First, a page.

Albela (1951)

The last time I visited my parents, my father lent me a couple of DVDs—old Hindi films (whose pa is he anyway?!) which he particularly likes. One was Ratan, which I’ve yet to see; the other was this. “Bhagwaan is hard to accept as a hero,” my father said. “But the music is C Ramchandra at his best.” I agree, on both counts. Watch Albela for C Ramchandra’s score. And yes, also for Geeta Bali at her loveliest and brightest.

Otherwise too the film isn’t bad—at least not through most of it. It is a trifle too melodramatic in places, and many of the scenes that I suppose were meant to be funny didn’t amuse me a bit. But the story is a simple one of the usual family drama genre, and there are some known faces here.
The family in question is that of Pyarelal (Bhagwaan). Pyaarelal lives with his parents (Badriprasad and Pratima Devi), his brother (?), the brother’s wife Malti (a very young and fresh-faced Dulari) and Pyarelal’s younger sister Bimla (? Bimla Kumari, as Tom Daniel tells me; better known as the actress who appears in this classic song, and this).

Bimla’s wedding has been fixed, and the paterfamilias is beginning to get worried about where the money to pay for the festivities is going to come from. He says that he has managed to save Rs 1,000; if Pyarelal and his elder brother between them contribute a further Rs 1,000, they’ll be able to pull through. Pyarelal airily assures everybody that he’ll be able to do that, and then goes off to eat his dinner and be sung to by Bimla.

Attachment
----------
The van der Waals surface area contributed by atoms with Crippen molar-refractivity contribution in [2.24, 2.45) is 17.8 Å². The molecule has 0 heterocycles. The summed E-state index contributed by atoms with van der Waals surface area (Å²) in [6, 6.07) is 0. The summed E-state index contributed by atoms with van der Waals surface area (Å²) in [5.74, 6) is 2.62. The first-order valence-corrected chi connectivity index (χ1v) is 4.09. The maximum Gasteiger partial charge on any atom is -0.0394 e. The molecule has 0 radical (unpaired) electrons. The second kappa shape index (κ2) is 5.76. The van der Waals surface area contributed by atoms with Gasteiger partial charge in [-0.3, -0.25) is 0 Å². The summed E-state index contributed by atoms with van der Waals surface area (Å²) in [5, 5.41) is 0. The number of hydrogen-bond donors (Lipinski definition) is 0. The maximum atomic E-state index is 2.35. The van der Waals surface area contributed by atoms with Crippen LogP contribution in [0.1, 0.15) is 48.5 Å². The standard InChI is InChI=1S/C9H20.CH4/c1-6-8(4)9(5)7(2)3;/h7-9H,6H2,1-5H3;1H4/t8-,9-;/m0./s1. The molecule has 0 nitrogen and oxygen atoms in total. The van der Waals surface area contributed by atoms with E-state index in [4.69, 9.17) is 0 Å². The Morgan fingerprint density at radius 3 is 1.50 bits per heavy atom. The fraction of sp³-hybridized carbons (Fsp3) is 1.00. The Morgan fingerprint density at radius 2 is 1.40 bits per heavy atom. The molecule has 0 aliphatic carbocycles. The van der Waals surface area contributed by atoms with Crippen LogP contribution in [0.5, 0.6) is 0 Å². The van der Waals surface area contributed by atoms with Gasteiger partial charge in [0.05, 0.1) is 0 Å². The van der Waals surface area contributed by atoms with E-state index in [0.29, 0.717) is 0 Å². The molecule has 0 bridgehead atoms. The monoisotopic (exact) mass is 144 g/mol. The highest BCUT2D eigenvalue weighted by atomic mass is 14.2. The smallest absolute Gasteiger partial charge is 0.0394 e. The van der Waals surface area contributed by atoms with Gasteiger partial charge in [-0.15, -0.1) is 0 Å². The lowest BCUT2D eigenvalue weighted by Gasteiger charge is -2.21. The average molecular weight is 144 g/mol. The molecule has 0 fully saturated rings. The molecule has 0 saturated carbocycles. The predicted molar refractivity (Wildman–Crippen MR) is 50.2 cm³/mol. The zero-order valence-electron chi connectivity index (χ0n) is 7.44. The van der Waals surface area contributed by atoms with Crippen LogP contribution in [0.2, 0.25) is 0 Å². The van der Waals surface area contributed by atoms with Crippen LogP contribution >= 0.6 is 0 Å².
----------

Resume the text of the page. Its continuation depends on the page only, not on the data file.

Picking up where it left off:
Unfortunately, destiny—and Pyarelal’s passion for the theatre—plays a rude trick on them. Pyarelal is so fond of naach-gaana that he goes nearly everyday to the theatre. When he isn’t at the theatre feasting his eyes on the prima donna Asha (Geeta Bali), he’s singing and prancing about in office. And just now, when he’s getting ready to ask his boss for a loan to pay for Bimla’s wedding… bang! The boss barges in on Pyarelal’s shenanigans and, sick of Pyarelal’s constant neglect of his work, sacks him. Pyarelal is given Rs 100 in full clearance of his dues, and is told to get lost.